Saturday served as my Together finale, although Sunday had tempting bookings of RJD2 and Voices of Black. During the day, the Get Together occupied an empty Central Square storefront with a series of local vendors, art installations, awesome beanbag chairs, and, of course, DJ sets. The evening's choice a tough one, between Treasure Fingers and Photek, but out of allegiance to the monthly Genesis party at Machine that Photek was playing, the true path became clear. Just before nightlife hours, Machine also hosted an event called WHIRL that showcased interactive art pieces, many of which were responsive to music, as well as a couple of laid-back DJ sets. 

Photek at Genesis

Photek's DJ-Kicks mix was released by !K7 Records just before the party, making his appearance at Genesis a release party. For some this may have led to some confusion, since Photek's set was a whole lot different from his DJ-Kicks and the presence of MC Armanni Reign layered on even more insanity. The music was across the board, ranging from his signature drum-and-bass to dubstep to moombahton (with the uniting thread being heavy intensity), and since Photek has been working for a while (his first release was in 1997), it's not surprising that he's adaptable. The party was enhanced by the decor that the Genesis crew always provides, with slime and strange orbs dangling from the ceiling. Artistic atmospheric enhancements beyond just a visual screen or items around the stage or DJ booth are seriously underrated.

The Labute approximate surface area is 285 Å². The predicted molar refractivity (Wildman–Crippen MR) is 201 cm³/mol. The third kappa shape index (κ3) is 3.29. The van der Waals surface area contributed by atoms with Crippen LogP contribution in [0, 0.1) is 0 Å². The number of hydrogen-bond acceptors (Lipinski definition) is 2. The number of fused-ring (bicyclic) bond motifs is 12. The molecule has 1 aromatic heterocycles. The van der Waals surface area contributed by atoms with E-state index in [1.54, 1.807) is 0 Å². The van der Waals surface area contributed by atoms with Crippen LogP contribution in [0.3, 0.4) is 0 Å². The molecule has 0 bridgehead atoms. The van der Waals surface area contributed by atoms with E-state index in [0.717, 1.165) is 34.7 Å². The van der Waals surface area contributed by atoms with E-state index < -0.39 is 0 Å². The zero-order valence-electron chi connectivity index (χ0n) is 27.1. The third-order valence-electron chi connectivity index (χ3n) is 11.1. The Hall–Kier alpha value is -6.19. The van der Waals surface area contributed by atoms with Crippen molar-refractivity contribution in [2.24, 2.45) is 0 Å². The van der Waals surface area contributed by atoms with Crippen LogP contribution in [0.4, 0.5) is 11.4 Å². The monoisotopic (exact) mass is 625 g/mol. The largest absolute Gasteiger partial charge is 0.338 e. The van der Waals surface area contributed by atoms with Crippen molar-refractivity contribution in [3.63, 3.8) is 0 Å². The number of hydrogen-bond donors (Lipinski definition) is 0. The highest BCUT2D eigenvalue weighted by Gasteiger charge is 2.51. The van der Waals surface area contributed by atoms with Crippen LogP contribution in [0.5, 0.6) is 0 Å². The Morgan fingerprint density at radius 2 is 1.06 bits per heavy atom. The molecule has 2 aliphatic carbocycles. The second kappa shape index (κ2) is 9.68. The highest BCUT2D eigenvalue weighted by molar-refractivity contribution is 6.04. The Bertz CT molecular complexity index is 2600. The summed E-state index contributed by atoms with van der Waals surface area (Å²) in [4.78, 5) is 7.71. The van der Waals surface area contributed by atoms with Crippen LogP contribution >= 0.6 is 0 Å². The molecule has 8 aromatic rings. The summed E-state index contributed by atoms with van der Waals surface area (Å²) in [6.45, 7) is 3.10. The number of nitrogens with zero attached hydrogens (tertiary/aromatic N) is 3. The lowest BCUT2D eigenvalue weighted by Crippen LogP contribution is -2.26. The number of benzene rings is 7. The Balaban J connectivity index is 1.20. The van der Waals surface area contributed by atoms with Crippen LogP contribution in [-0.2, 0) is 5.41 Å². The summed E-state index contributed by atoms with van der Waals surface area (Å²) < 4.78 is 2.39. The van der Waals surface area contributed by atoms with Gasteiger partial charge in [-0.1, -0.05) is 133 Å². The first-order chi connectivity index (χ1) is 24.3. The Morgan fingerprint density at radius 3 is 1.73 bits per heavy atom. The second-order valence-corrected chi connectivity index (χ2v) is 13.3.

While Together is still a growing festival, this year I was ensured more than ever that it's got big things coming for it in the future. There's definitely a lot brewing in Boston's music scene right now. Go discover and support the local music scene in your city (whether you're in Boston or not), not just the big touring acts, people work really hard to keep these nights alive and thriving to create fulfilling party experiences for those of us who aren't satisfied with getting wasted at your typical club or bar. Electronic music serves as more than just something to listen to: it creates a nightlife with smart undertones for people to gather around to try to find something a bit more transcendent, surrounded by cool, interesting people.

Concert · Festival


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  • I guess I'm not crazy then for thinking "this Photek set doesn't really sound like Photek" …congrats on the whole Together crew for pulling off something even bigger and better than last year. I didn't get to do much Togethering this year other than snooping in on the Ustream and seeing couple of shows because of work, but I'll try to make it part of a staycation next year.

    Sam Coren April 9, 2012 11:06 AM Reply